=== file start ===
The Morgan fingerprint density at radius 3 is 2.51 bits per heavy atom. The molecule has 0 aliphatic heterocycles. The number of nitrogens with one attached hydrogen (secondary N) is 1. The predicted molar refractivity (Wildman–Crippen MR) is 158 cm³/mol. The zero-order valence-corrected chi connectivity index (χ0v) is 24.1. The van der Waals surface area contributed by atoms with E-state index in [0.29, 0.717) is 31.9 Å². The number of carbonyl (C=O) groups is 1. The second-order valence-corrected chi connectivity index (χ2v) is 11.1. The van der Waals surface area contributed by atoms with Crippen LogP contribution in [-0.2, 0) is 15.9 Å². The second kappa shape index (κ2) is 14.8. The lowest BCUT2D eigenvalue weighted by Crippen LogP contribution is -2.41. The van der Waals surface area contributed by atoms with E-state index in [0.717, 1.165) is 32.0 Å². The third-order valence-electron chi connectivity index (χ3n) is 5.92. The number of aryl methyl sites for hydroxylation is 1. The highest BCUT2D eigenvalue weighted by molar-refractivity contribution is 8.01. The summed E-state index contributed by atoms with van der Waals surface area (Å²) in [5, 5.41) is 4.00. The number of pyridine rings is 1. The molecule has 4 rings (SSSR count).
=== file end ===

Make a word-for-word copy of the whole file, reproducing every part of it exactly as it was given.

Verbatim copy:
The Morgan fingerprint density at radius 3 is 2.51 bits per heavy atom. The molecule has 0 aliphatic heterocycles. The number of nitrogens with one attached hydrogen (secondary N) is 1. The predicted molar refractivity (Wildman–Crippen MR) is 158 cm³/mol. The zero-order valence-corrected chi connectivity index (χ0v) is 24.1. The van der Waals surface area contributed by atoms with E-state index in [0.29, 0.717) is 31.9 Å². The number of carbonyl (C=O) groups is 1. The second-order valence-corrected chi connectivity index (χ2v) is 11.1. The van der Waals surface area contributed by atoms with Crippen LogP contribution in [-0.2, 0) is 15.9 Å². The second kappa shape index (κ2) is 14.8. The lowest BCUT2D eigenvalue weighted by Crippen LogP contribution is -2.41. The van der Waals surface area contributed by atoms with E-state index in [0.717, 1.165) is 32.0 Å². The third-order valence-electron chi connectivity index (χ3n) is 5.92. The number of aryl methyl sites for hydroxylation is 1. The highest BCUT2D eigenvalue weighted by molar-refractivity contribution is 8.01. The summed E-state index contributed by atoms with van der Waals surface area (Å²) in [5, 5.41) is 4.00. The number of pyridine rings is 1. The molecule has 4 rings (SSSR count).